Giddy up! The all-tube Classic 30 is the newest steed in this line of workhorses. Thirty watts are generated via the heat of seven tubes—three 12AX7s and four EL84s—that are protected by a steel cage. Two of the 12AX7s push the preamp and the third compliments the EL84s in the power section. The amp has two channels—in the Peavey Classic tradition—and an op amp driven spring reverb, which is situated at the bottom of the cabinet beneath a Celestion Midnight 60-watt speaker. A footswitch for channel switching and boost is included, though it can’t be used for the reverb, which is also foot-switchable and requires a second footswitch.
The control panel is top-mounted and features a single volume control for the normal channel and pre and post controls for the second channel. There’s a button between the normal and pre sections that switches between channels, which are remarkably different, but more on that later. There’s also a reverb level control and an EQ section with bass, mid, and treble knobs. Each chicken head knob goes up to 12 (which is two louder—and better—than 10, of course)! The EQ section serves both channels.
Between the mid and treble controls you’ll find another button marked “boost.” This is the Classic 30’s cool new wrinkle. The boost kicks up the gain and opens up the top end in a warm and colorful way. Like the EQ dials it can be used with both channels. There are also I/O jacks for the sparkly clean effects loop (although I prefer to stack my pedals in front of the amp’s signal), on/off and standby toggles, plus a pilot light so you know when you’re in business. While all this adds up to a lot of practical features, they are familiar and intuitive enough that I felt comfortable bringing the amp to a two-night gig on Memphis’ Beale Street the day after it arrived.
At Home On the Midrange In performance, the amp did exactly what it’s designed to do: it ruled a small, packed, noisy, reflection prone room without the help of a PA. I like dirt, so the first night I experimented with the crunchy channel—the one with the pre and post controls.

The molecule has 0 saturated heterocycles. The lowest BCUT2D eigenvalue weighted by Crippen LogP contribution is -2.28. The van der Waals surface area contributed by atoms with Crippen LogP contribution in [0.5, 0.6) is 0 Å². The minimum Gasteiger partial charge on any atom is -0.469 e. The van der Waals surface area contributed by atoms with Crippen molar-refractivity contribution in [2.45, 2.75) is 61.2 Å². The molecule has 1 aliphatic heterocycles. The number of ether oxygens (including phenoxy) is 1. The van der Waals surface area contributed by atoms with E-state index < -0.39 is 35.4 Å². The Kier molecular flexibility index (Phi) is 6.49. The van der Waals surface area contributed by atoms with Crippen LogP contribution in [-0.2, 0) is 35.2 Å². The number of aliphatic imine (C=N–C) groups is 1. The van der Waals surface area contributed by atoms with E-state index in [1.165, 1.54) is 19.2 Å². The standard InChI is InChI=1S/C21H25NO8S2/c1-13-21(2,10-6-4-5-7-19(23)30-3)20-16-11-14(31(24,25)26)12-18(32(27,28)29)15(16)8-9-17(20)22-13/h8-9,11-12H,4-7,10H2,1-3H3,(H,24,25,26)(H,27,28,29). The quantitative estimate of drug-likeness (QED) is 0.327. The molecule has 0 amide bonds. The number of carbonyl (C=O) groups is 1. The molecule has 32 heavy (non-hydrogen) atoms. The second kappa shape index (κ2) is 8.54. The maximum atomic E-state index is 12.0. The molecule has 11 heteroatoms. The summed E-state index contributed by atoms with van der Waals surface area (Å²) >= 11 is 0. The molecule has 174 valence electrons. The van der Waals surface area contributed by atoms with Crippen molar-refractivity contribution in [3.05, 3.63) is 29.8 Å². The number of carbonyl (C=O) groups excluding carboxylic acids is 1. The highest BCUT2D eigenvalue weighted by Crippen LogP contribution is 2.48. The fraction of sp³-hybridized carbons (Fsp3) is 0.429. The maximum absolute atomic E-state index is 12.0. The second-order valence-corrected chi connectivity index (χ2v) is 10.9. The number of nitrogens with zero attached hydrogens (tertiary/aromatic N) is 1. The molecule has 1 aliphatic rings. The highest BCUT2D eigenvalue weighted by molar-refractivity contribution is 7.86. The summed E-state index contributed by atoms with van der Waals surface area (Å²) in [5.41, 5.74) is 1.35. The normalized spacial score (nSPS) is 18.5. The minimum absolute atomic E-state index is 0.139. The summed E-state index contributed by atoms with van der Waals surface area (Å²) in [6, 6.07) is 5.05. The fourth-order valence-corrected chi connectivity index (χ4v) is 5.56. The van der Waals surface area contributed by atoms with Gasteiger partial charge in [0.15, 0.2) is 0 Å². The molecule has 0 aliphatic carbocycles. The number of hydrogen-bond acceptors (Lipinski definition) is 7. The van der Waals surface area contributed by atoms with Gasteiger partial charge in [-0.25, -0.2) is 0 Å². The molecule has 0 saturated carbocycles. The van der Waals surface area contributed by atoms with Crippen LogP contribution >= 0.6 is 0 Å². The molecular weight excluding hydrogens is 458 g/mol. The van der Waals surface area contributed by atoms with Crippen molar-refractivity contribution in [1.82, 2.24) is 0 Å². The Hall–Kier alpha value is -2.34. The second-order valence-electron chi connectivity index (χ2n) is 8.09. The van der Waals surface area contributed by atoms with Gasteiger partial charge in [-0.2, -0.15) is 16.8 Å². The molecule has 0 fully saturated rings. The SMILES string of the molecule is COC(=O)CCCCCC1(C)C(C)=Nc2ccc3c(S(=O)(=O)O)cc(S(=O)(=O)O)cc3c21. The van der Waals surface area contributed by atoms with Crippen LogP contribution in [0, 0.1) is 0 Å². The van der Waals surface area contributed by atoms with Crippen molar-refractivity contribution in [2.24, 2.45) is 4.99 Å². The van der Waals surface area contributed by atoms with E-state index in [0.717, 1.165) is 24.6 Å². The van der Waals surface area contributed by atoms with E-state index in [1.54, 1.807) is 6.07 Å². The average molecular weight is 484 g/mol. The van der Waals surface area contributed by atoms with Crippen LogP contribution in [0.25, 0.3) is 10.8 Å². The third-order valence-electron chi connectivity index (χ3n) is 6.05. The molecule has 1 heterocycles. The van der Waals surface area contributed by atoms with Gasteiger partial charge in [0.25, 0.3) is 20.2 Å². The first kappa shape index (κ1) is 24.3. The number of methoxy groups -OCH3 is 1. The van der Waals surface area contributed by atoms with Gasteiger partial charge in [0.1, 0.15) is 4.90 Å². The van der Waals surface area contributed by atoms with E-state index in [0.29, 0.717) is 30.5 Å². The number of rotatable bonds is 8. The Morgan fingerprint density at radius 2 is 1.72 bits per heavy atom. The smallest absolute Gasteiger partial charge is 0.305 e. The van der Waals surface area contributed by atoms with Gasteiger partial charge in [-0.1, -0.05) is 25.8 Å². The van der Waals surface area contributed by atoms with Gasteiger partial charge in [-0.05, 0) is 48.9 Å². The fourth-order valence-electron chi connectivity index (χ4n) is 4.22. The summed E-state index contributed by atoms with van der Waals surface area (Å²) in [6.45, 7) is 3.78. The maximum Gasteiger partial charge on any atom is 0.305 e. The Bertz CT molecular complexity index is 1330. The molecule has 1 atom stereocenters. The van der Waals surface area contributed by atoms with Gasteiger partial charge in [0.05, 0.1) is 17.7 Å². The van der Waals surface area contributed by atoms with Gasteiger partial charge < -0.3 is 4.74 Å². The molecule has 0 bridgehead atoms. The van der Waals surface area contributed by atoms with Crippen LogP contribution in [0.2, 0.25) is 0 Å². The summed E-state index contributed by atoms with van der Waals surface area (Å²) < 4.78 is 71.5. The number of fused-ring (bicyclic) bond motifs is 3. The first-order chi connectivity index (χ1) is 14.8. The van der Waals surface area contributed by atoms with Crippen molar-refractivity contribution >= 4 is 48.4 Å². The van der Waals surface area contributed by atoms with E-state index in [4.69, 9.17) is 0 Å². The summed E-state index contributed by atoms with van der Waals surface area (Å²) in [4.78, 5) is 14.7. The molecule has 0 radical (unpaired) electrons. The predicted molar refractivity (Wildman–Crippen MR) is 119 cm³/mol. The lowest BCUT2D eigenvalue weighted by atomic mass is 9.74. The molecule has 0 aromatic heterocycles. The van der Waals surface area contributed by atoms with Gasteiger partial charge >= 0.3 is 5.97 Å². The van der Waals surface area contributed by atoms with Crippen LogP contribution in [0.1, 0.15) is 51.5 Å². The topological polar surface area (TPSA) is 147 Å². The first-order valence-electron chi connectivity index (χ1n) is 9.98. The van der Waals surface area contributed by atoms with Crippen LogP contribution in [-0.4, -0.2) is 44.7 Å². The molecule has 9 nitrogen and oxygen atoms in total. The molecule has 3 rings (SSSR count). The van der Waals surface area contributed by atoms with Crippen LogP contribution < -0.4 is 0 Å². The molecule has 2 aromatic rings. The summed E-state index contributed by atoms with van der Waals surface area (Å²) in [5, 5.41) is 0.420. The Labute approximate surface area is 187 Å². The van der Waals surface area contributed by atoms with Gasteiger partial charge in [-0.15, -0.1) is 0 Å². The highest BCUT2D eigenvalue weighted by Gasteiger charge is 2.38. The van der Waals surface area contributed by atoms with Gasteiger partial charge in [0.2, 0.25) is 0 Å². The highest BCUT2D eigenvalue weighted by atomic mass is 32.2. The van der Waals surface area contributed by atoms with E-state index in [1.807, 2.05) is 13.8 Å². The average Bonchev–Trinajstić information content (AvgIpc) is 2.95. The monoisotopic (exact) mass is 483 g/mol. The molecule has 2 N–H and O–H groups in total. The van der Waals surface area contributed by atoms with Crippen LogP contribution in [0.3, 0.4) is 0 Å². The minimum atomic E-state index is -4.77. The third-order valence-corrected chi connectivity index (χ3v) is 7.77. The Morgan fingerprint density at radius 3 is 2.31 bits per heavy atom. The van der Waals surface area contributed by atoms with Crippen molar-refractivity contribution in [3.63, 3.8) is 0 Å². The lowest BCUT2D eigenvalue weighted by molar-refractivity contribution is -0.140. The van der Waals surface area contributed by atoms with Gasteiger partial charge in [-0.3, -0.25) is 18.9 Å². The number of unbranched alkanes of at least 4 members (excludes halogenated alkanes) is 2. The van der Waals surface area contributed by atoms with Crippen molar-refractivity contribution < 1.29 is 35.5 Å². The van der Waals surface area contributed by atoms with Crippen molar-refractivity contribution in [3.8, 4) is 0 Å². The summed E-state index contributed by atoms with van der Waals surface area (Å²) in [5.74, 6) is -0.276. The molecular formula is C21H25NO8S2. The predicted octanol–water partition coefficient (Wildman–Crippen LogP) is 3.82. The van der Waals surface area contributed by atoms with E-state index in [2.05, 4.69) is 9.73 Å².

It took just a few minutes to dial in a strong stage tone, with lots of rich, toppy midrange. With the EQ dials set straight up at 6 to start, the amp ran a little bass heavy. Moving the bass to 4, mids to 9, and treble to 8 delivered a warm, powerful tone straddling roots and rock—placing my guitars in the sonic strata just on top of the bass and drums. The growl and volume I like—enough to make the strings sing and sustain with minimal effort—came from setting the pre at 3 and the post at 6. The pre dial was extremely responsive. Cranking it up at home revealed the Classic 30’s potential for heavy rock, with lots of stinging overdrive. On the gig, cranking the post to increase volume preserved the tone while providing more “loud”—just the way it should. For the record, it’s easy to keep volumes equal while switching between channels.
Echo of the Past This reverb sounds sweet. And though an op amp rather than a tube drives the circuit, it sounds similar to the tank on my ’66 transition-era Twin. It adds ambience at low levels and lingers deliciously when cranked, making it a natural for surf licks. The control is smooth and effective—adding or subtracting reverb without any sudden surges. It’s so nice that I was a little bummed that the natural reverb from the brick and glass construction of the club required me to deactivate it for the gig.
In addition to the warm, bold, mid-centric tones, the Classic 30’s second channel proved fabulously adaptable to different guitars, pickups and effects. From Gibson and Seymour Duncan humbuckers to a mid-’60 Epiphone dog-ear P-90, and a pedalboard equipped with compressor, overdrive, phase shifter, vibrato, and delay, the second channel still had the headroom to convey nuance and color without getting buzzy or muddy. At home it was equally content with my stock pickup Stratocaster.
To my ears the normal channel is the brighter of the two. It’s also very clean and present. It’s an excellent platform for pedals. Using a J. Rockett Archer overdrive lent just enough hair to the amp’s natural presence and responsiveness. But snapping the Archer off and engaging the boost button I brought the Classic 30’s normal channel to life, adding a big-shouldered purr and nice harmonic colors: organic, crisp, and tough.
The Verdict The latest Classic 30 is a ruggedly built and adaptable creature—dependable and sweet sounding on stage and, I’d surmise, the studio as well. It may not have all the harmonic detail, shimmering breakup, or open-sounding voice of a high-quality boutique amp. But it more than holds its own. I’d be happy to see one of these in a club or festival backline any time. And for the street price of $699, it’s a winner—with enough versatility and sonic goodness for any playing situation.
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Here are a few easy ways to warm up a bright vintage Marshall head.
Short story: I have a 1978 Marshall 50 Master Volume head that I bought in 1978. Yep, I bought it new. The amp sounds great with my old 1970 Les Paul Custom loaded with a Gibson 500T.